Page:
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Magic practice notebook: Can Orlando's hot start last?

Orlando is 2-2 and has won consecutive games for the first time in nearly a year. Today's notebook examines the likelihood of the team maintaining its momentum.

E'Twaun Moore, Victor Oladipo, Andrew Nicholson, Kyle O'Quinn, and Deron Williams
E'Twaun Moore, Victor Oladipo, Andrew Nicholson, Kyle O'Quinn, and Deron Williams
Kim Klement-USA TODAY Sports

The Orlando Magic took the Amway Center practice floor Monday fresh off a surprising victory against the Brooklyn Nets, which win improved Orlando's record to 2-2. Here's a look at the stories that developed.

Good start a reason for optimism

Hot starts aren't new for the Magic, who went 2-2 at the beginning of the 2012/13 season and famously had a 12-13 record before losing 49 of their next 57 games. However, there is a sense around the team that this 2-2 start is a little more real than last year's.

"I think overall we've bee playing pretty well regardless," Magic swingman Arron Afflalo said Sunday evening following the victory over Brookyn. "It's only four games in but the goal is to keep it going." He noted that Orlando's first two wins last year came against the Denver Nuggets and Phoenix Suns, who "weren't necesarily the best defensive teams." In contrast, Orlando has soundly beaten two playoff contenders to start the 2013/14 campaign, and has held both foes below 40 percent shooting from the floor.

Magic center Kyle O'Quinn thinks a better commitment to coach Jacque Vaughn's gameplan has helped the team.

"We're sticking to what we've been doing; we're not straying away from it," O'Quinn said. He added that last year the team deviated from what Vaughn asked of it: "We were trying to find out any which way to win and it didn't work for us. This year, we're just taking what coach says because he's the coach and he has the gameplan to win."

For his part, Vaughn believes that the team's collective experience has helped it grow. Monday morning, Vaughn attributed the strong start to "a comfort level with each other." His players agreed.

"Guys are comfortable playing with each other," point guard Jameer Nelson said, "so that helps."

Orlando center Nikola Vučević and swingman Maurice Harkless believe the team's improved defense has played a role in the young season: "I think we're a lot better on the defensive end too," Vučević said. "We're more vocal and more aggressive." Harkless described Orlando's defense as "more locked-in," and said that the team has a better grasp on Vaughn's core defensive principles: "We got a little experience in the league so we kinda know the defensive schemes more. We understand it better this year," said the St. John's product.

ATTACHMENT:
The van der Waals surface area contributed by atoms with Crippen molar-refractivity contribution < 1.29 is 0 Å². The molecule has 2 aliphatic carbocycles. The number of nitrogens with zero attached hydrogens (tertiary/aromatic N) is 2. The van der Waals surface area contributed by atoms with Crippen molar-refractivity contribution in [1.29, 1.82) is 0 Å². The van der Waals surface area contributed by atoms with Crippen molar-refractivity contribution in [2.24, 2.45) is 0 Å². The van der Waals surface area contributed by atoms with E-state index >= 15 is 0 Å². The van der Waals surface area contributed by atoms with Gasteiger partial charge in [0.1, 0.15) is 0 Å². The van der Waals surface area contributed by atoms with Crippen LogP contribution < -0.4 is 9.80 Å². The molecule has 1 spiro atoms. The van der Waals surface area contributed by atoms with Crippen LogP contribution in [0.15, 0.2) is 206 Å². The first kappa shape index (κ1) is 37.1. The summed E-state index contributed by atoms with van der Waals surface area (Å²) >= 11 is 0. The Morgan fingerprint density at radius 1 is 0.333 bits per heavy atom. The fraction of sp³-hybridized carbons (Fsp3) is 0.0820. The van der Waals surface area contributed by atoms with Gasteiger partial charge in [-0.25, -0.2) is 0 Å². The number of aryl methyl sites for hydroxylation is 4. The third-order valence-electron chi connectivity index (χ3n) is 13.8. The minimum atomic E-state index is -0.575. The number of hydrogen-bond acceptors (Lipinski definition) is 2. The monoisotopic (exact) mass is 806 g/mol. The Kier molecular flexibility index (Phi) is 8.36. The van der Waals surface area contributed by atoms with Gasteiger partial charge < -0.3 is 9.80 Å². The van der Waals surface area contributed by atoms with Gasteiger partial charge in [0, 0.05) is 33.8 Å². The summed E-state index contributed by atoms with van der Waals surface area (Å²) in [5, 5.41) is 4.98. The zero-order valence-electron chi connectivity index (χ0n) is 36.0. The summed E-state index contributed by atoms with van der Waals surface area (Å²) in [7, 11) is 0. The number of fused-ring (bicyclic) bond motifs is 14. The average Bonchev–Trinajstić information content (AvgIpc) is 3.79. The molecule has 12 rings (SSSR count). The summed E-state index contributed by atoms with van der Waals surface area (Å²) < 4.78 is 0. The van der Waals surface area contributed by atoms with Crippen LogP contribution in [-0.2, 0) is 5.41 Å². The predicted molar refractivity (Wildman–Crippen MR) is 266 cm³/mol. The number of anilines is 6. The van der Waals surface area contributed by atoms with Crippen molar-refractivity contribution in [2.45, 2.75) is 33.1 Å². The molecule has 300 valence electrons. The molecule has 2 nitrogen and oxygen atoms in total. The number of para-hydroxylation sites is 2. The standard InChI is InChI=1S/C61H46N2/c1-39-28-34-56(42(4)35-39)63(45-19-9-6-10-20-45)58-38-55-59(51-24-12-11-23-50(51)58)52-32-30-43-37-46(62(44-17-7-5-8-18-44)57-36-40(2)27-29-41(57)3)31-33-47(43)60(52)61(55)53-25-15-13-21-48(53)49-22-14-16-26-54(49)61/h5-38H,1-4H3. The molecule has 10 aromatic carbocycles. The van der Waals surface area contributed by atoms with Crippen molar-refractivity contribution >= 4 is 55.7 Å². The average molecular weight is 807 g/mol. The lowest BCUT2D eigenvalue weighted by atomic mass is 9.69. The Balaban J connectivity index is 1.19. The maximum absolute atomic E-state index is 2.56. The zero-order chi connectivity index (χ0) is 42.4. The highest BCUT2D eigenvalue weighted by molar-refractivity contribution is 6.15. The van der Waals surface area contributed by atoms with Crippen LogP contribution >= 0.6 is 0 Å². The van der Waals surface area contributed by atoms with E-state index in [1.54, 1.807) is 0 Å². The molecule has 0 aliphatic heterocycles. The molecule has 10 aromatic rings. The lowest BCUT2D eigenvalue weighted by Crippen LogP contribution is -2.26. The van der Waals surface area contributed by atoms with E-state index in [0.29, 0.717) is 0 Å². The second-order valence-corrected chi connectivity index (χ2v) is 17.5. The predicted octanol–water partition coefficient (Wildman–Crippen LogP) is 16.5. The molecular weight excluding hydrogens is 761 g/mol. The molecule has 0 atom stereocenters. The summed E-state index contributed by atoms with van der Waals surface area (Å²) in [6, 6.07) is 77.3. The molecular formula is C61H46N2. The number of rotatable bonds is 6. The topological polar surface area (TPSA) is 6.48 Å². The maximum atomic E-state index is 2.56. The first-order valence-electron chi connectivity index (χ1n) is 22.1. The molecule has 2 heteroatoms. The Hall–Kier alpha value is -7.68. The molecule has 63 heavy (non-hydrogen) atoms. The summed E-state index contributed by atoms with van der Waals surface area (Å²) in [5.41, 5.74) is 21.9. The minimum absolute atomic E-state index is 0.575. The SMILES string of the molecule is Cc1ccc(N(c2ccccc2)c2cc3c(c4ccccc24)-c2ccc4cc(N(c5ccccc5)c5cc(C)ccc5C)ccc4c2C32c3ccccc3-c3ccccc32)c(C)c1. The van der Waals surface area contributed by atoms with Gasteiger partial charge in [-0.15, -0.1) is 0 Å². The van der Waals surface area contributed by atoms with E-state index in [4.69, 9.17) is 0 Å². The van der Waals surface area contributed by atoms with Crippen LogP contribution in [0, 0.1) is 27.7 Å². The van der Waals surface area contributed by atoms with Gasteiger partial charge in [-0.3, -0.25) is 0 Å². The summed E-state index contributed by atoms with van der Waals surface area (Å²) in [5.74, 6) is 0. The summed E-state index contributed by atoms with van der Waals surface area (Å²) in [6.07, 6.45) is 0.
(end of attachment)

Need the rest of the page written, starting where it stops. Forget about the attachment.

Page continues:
Vaughn isn't sure if the team's performance will sustain throughout the course of the season--"we hope so," he said--but he's confident that his team's "workmanlike and very goal-driven" approach will serve it well as the season progresses.

Nicholson's range helping Magic

Through four games, reserve power forward Andrew Nicholson has shown signs of major improvement. The second-year player is averaging 14.3 points and 6.8 rebounds in 23.8 minutes per game, soundly outpacing the starting power forward, Jason Maxiell, in each of those three categories. The addition of a three-point shot has expanded Nicholson's range and made him a more complete offensive player.

"Obviously, he's a load down there on the block. There's not too many guys like that anymore, not with the moves that he has." Jameer Nelson on Andrew Nicholson

"He has a skill set that not too many people have," Nelson said Monday. "Obviously, he's a load down there on the block. There's not too many guys like that anymore, not with the moves that he has. It's kinda like an old-school game, it's kinda awkward, but it's very, very effective. And he also is a great jump-shooter."

Nelson said it was "kinda weird" not to play alongside a power forward with three-point range last year--Nicholson didn't attempt any threes as a rookie--but that the team is now reaping the rewards of the spacing Nicholson's expanded range crates.

"The spacing on the floor is different," Vaughn said. "His ability to make shots definitely will get the defense to react."

Nicholson missed all three of his triple-tries Sunday, but Vaughn said they were "great looks" and that the team "will continue to encourage him to shoot 'em. The St. Bonaventure product is 4-of-11 (36.4 percent) from beyond the arc to date, with all 11 of those attempts coming from the corners.

Extra steps?

Magic rookie Victor Oladipo made a sensational play Sunday with a 360-degree slam dunk. With a smile, Afflalo said Monday that his new teammate may have benefitted from a no-call from the officials.

"I think he traveled," Afflalo said of the dynamic guard. "I watched the replay. I don't know how you take one dribble from halfcourt and make a 360, but he's extremely athletic."

Harris "out indefinitely"

Orlando has managed a .500 record so far without Tobias Harris in the lineup. Harris, the combo forward who led the Magic in scoring in 2012/13, sprained his ankle in a preseason game and won't be back for a while.

Vaughn said Monday that Harris is "out indefinitely" and that the team would monitor his progress as he goes through his rehabilitation "protocols."

John Denton of said Saturday that the Magic expect Harris to miss "weeks" with the injury.

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